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Water Management Goes Fuzzy

Water Management Goes Fuzzy

Sydney’s Kogarah Council has become the first local government in Australia to introduce “fuzzy logic” modelling into its Stormwater Drainage Assets Condition Model.

Sydney's Kogarah Council has become the first local government in Australia to introduce "fuzzy logic" modelling into its Stormwater Drainage Assets Condition Model.

The model is the first of its type being used to determine the condition of underground infrastructure assets.

Council's manager Catchment and Waterways, Isabelle Ghetti, says the beauty of the model is its ability to predict the condition of Council's 96 kilometres of underground pipes without the need to use expensive closed circuit television cameras (CCTV).

The fuzzy logic modelling uses everyday language descriptors to mathematically predict the condition of pipes before the output is compared to limited CCTV surveys of a small pipe network for validation and calibration.

A collaborative effort between Council and the University of Technology Sydney, the model uses a range of criteria in determining the condition of the pipes, including traffic loads and volumes on the road, maintenance regimes of pipes, composition of pipe material, the age and size of the pipe, and the land use that predominates where the pipe is located.

"The new Stormwater Drainage Assets Condition Model incorporates the use of advanced technical software and fuzzy logic," Ghetti said. "The premise behind fuzzy logic is that everyday language descriptors are defined in a mathematical manner. The model is then able to mathematically define the basis for poor, average, good or excellent maintenance, as part of calculating the condition index of a pipe. As a result, certain specified criteria are combined mathematically to predict the condition of pipes."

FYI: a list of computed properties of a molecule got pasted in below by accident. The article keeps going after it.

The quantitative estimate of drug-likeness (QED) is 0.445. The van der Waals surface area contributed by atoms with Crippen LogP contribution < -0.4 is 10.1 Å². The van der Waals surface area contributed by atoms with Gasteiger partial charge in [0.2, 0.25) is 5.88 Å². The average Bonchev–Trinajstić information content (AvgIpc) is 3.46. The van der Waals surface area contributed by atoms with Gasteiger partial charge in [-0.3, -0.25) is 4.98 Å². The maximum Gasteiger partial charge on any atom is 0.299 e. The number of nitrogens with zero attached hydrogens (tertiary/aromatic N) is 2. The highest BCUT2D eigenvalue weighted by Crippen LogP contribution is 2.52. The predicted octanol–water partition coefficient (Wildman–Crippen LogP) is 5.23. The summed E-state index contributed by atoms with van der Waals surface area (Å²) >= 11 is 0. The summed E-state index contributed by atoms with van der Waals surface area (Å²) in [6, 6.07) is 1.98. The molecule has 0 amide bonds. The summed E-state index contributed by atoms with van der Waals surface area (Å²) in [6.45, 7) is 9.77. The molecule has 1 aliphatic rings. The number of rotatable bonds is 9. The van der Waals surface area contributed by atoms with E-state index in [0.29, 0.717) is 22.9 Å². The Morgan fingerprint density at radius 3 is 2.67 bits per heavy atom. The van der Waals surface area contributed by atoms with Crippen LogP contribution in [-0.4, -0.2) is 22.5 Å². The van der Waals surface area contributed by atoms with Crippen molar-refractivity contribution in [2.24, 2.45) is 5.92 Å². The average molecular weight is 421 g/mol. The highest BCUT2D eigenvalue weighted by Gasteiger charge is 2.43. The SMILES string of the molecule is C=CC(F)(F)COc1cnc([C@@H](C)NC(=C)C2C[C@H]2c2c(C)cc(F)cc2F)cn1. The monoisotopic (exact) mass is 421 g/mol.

The model has been validated and calibrated by the use of comparisons of output, which have been generated by limited CCTV surveys using a small pipe network. Results show that there is a high correlation between the results predicted by Council's Stormwater Drainage Asset Condition Model and the results obtained by CCTV.

The work has been completed with the help of a PhD-qualified Modeller using the resources of UTS, including advanced technical software and journals to undertake the task.

The Beverley Park Catchment has been completed using this model. A CCTV survey of some pipes shows a close correlation between the predicted condition given by the model and actual footage.

Stormwater drainage is one of the important infrastructures of any modern urban city, but high population growth, changing land use, pollution and deteriorating infrastructure can all threaten its effectiveness.

With many of Kogarah Council's assets having been constructed in the 1930s, the problem is particularly acute.

While the council possesses a large database of information pertaining to its infrastructure much of the data is available in a subjective form which doesn't lend itself to a typical engineering analysis. The rule-based fuzzy logic system is seen as a major solution.

Given that the average expected life of Kogarah's stormwater infrastructure assets is in the range of 20 to 30 years, the use of this model will certainly generate advantage in forecasting higher 'at cost' valuations and hence provide Council with a better understanding of depreciation expenditure for its infrastructure assets. This model will also yield better estimates for 'true asset values' with regards to infrastructure assets like Council's underground stormwater assets, with less replacement.

As a result of the new model, Kogarah expects more advanced understanding of research in this area, sustainability, reduction in costs and increased efficiency in terms of Council's operations with its infrastructure assets. Council also envisages it will deliver at least a 20 to 30 percent increase in serviceability levels as opposed to the standard model.

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